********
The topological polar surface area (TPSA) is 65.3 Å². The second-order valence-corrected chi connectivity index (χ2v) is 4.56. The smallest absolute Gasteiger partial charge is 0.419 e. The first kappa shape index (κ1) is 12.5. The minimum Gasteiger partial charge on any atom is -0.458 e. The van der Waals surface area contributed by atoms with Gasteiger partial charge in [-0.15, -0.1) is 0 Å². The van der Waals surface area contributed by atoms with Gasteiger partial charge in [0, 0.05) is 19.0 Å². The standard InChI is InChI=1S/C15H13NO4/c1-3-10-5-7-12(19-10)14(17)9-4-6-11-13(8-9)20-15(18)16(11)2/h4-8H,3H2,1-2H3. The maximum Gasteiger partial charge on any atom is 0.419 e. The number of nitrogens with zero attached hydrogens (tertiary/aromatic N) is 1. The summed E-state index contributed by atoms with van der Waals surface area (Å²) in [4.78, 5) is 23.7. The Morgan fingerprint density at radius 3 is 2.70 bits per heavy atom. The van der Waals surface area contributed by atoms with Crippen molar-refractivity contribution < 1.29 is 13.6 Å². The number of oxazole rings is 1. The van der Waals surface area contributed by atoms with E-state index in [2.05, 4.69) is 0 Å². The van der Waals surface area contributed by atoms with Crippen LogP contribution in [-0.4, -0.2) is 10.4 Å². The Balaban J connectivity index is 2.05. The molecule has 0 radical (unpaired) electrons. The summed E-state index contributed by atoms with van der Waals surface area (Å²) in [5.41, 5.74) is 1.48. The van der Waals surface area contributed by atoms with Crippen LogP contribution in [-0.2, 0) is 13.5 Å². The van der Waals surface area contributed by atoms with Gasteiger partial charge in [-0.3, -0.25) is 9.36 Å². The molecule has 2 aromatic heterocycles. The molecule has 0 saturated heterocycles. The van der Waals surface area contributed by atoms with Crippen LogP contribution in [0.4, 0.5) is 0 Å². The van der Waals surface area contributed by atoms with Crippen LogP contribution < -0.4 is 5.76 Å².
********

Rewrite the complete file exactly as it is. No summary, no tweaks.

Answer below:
The topological polar surface area (TPSA) is 65.3 Å². The second-order valence-corrected chi connectivity index (χ2v) is 4.56. The smallest absolute Gasteiger partial charge is 0.419 e. The first kappa shape index (κ1) is 12.5. The minimum Gasteiger partial charge on any atom is -0.458 e. The van der Waals surface area contributed by atoms with Gasteiger partial charge in [-0.15, -0.1) is 0 Å². The van der Waals surface area contributed by atoms with Gasteiger partial charge in [0, 0.05) is 19.0 Å². The standard InChI is InChI=1S/C15H13NO4/c1-3-10-5-7-12(19-10)14(17)9-4-6-11-13(8-9)20-15(18)16(11)2/h4-8H,3H2,1-2H3. The maximum Gasteiger partial charge on any atom is 0.419 e. The number of nitrogens with zero attached hydrogens (tertiary/aromatic N) is 1. The summed E-state index contributed by atoms with van der Waals surface area (Å²) in [4.78, 5) is 23.7. The Morgan fingerprint density at radius 3 is 2.70 bits per heavy atom. The van der Waals surface area contributed by atoms with Crippen molar-refractivity contribution < 1.29 is 13.6 Å². The number of oxazole rings is 1. The van der Waals surface area contributed by atoms with E-state index in [2.05, 4.69) is 0 Å². The van der Waals surface area contributed by atoms with Crippen LogP contribution in [-0.4, -0.2) is 10.4 Å². The Balaban J connectivity index is 2.05. The molecule has 0 radical (unpaired) electrons. The summed E-state index contributed by atoms with van der Waals surface area (Å²) in [5.41, 5.74) is 1.48. The van der Waals surface area contributed by atoms with Crippen LogP contribution in [-0.2, 0) is 13.5 Å². The van der Waals surface area contributed by atoms with Gasteiger partial charge in [-0.3, -0.25) is 9.36 Å². The molecule has 2 aromatic heterocycles. The molecule has 0 saturated heterocycles. The van der Waals surface area contributed by atoms with Crippen LogP contribution in [0.4, 0.5) is 0 Å². The van der Waals surface area contributed by atoms with Crippen LogP contribution < -0.4 is 5.76 Å².